Bharatanatyam & Yoga

Bharatanatyam is a Yoga, if Yoga means union. For surely this ancient art is one of the most beautiful and satisfying ways of expressing the human longing for union with the Divine. As an art form, Bharatanatyam demands conscious understanding of body mind and emotions.



There are a great many facets of Yoga and Bharatanatyam that are similar to each other.


This is an important quality required in both Yoga and Bharatanatyam . Yoga can be defined as discipline and one of the important aspects of Yoga is the emphasis on Tapas as discipline. Yoga also emphasizes that Abhyasa or dedicated and determined practice is vital for success. No dancer can ever expect to master this art without a similar approach of dedicated, determined, sincere and regular Riaz or Sadhana. Sadhana and Abhyasa are vital for success.

Both arts stress the importance of Guru Bhakti . The traditional method of learning in both of these arts was the Guru-Chela relationship that was often in the Gurukula pattern where the student lived with the Guru as a family member learning 24-hours-a- day for many years before mastering the art. This was a real trial by fire in many cases and only the true seeker would be able to pass such a test. Nowadays both these arts have become academic in nature and a lot has been lost in this transition from Gurukula to college method of imparting instruction.

Many of the concentrative practices of Yoga are based on the Mandalas that are assigned to the different elements of the manifest universe. The dancer requires a similar state of utmost concentration in order to bring about the union of Bhava, Raga and Tala in her presentation. When the dancer achieves that peak of concentration in her performance she loses herself into the state of meditation. The Yogic state of Dhyana and the trance like states experienced by the dancers while performing are quite similar in their universal nature.

Yoga has a lot to offer to dancers through the field of relaxation. In the dance world, all is PUSH, PUSH and PUSH. There is little room for relaxation in the arena. Yoga teaches us that there has to be balance.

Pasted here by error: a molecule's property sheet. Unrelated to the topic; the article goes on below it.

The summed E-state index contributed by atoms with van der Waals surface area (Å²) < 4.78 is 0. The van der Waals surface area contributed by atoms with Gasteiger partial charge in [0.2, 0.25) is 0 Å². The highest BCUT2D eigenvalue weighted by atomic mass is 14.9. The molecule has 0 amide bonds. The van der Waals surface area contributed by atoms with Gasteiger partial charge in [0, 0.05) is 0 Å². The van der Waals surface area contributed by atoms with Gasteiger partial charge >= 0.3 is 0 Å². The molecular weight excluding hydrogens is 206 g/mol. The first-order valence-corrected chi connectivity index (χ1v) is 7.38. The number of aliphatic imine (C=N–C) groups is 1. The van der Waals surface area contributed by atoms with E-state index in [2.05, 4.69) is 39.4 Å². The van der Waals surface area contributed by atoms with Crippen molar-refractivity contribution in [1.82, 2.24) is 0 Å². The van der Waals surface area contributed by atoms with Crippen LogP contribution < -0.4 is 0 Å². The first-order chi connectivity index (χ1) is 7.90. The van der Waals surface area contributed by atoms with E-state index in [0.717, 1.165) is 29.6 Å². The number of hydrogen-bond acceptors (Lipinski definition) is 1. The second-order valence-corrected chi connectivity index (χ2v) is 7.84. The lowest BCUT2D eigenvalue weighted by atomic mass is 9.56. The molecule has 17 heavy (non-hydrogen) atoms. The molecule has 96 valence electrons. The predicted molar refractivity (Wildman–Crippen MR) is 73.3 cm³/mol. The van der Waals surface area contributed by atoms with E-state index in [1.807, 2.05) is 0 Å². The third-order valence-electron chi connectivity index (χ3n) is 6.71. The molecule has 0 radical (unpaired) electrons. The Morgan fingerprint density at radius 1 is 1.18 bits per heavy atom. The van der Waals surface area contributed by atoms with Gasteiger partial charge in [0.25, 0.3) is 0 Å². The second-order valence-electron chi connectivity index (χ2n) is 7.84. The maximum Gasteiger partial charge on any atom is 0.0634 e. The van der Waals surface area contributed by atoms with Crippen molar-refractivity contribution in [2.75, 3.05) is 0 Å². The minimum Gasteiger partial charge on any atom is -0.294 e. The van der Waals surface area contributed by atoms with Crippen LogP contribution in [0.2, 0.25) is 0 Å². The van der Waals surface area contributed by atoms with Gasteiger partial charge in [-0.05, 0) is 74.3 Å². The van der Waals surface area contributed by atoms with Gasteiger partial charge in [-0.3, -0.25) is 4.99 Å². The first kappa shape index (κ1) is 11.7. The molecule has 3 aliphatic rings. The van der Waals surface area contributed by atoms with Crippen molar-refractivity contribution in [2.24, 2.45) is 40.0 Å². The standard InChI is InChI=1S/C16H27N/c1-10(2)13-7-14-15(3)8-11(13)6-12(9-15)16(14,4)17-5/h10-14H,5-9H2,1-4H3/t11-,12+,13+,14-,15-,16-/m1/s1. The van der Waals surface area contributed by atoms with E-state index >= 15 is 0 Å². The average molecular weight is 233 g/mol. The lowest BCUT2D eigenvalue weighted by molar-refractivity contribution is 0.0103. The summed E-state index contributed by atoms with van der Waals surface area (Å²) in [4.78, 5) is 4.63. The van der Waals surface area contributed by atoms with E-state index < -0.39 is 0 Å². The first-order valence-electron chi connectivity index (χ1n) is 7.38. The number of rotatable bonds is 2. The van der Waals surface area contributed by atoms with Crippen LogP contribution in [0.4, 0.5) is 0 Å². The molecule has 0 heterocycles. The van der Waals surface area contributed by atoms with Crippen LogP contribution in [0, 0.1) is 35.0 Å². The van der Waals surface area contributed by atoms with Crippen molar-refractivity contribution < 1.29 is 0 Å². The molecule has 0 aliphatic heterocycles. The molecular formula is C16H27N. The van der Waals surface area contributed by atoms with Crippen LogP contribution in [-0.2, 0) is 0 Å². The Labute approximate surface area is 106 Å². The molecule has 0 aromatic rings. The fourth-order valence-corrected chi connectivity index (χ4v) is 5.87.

The regular practice of Yoga as a ‘Way of Life’ helps reduce the levels of physical, mental and emotional stress. This Yogic ‘way of life’ lays emphasis on right thought, right action, right reaction and right attitude. “To have the will to change that which can be changed, the strength to accept that which can not be changed, and the wisdom to know the difference” is the attitude that needs to the cultivated. An attitude of letting go of the
worries, the problems and a greater understanding of our mental process helps to create a harmony in our body, mind whose disharmony is the main cause of the psychosomatic disorders.

Yoga has a lot to offer in terms of strength, balance, concentration, carriage, stamina, flexibility, coordination, musculoskeletal benefits, physiological function, energy and right attitude.

All round health is developed which will stand the dancer in good stead even after retirement, saving them “post retirement blues and breakdowns”.


Dance provides a dynamic activity to offset the static activity of Yoga and many modern Yoga practitioners can benefit from such an associations.

Dance also provides a great source for emotional catharsis and this can help the Yoga Sadhaka to get over many of the emotional hang-ups that continue to bother them..

There is a good basis for acceptance that the Mudra does control the mind-brain processes and the functions within the nervous system by uniting various nerve terminals of the sympathetic and para-sympathetic function.
When the fingers of the hands are united together in the Hastha Mudra, the specific nerves are united together in a closed nerve circuit. The fingers not in use represent an open nerve circuit. If the hands are united together (as in Namaskara Mudra), then the cranial nerve circuits of the head and the upper part of the body in the Pneumo-gastric or Vagus system are united together. If the hands are brought into alignment on the face (as in Yoni Mudra) then the Vagus nerves and the facial nerves are brought together in a closed circuit. If the hands are united with the feet (as in Yoga Mudra) then the Vagus system is close-circuited with the cerebrospinal nerves.

Many of the Bharat Natyam, Mudras are also to be found in Yoga, as they are deeply rooted in the natural physical reaction of the nervous system to certain emotions and states of mind.

The great art of Bharat Natyam surely shows us how we may fulfill our Dharma in a most refined, pleasing, enjoyable, dignified, beautiful and joyful manner.